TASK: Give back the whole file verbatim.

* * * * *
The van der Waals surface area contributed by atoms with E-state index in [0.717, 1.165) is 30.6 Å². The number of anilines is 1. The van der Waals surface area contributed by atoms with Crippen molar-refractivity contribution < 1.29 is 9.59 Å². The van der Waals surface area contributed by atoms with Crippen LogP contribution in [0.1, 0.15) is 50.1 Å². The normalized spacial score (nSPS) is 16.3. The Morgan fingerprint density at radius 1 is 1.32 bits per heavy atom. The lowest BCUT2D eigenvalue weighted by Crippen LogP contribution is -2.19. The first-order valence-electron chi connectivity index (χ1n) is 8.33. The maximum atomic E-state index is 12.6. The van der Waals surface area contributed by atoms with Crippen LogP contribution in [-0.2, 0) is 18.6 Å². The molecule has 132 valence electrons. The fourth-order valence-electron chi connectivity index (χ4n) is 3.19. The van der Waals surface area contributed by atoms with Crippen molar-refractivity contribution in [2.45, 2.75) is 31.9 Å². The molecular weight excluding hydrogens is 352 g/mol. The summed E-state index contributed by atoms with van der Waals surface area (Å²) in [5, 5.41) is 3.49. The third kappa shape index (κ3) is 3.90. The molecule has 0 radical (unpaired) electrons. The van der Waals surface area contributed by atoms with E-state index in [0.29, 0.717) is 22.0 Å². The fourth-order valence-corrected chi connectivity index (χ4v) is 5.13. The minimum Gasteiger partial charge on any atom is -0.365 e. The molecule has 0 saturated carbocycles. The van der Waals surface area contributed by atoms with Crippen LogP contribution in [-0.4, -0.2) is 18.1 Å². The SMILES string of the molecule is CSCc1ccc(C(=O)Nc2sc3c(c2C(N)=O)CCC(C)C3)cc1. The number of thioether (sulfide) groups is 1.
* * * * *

The van der Waals surface area contributed by atoms with E-state index in [0.717, 1.165) is 30.6 Å². The number of anilines is 1. The van der Waals surface area contributed by atoms with Crippen molar-refractivity contribution < 1.29 is 9.59 Å². The van der Waals surface area contributed by atoms with Crippen LogP contribution in [0.1, 0.15) is 50.1 Å². The normalized spacial score (nSPS) is 16.3. The Morgan fingerprint density at radius 1 is 1.32 bits per heavy atom. The lowest BCUT2D eigenvalue weighted by Crippen LogP contribution is -2.19. The first-order valence-electron chi connectivity index (χ1n) is 8.33. The maximum atomic E-state index is 12.6. The van der Waals surface area contributed by atoms with Crippen LogP contribution in [-0.2, 0) is 18.6 Å². The molecule has 132 valence electrons. The fourth-order valence-electron chi connectivity index (χ4n) is 3.19. The van der Waals surface area contributed by atoms with Crippen molar-refractivity contribution in [2.45, 2.75) is 31.9 Å². The molecular weight excluding hydrogens is 352 g/mol. The summed E-state index contributed by atoms with van der Waals surface area (Å²) in [5, 5.41) is 3.49. The third kappa shape index (κ3) is 3.90. The molecule has 0 radical (unpaired) electrons. The van der Waals surface area contributed by atoms with E-state index in [0.29, 0.717) is 22.0 Å². The fourth-order valence-corrected chi connectivity index (χ4v) is 5.13. The minimum Gasteiger partial charge on any atom is -0.365 e. The molecule has 0 saturated carbocycles. The van der Waals surface area contributed by atoms with Crippen LogP contribution in [-0.4, -0.2) is 18.1 Å². The SMILES string of the molecule is CSCc1ccc(C(=O)Nc2sc3c(c2C(N)=O)CCC(C)C3)cc1. The number of thioether (sulfide) groups is 1.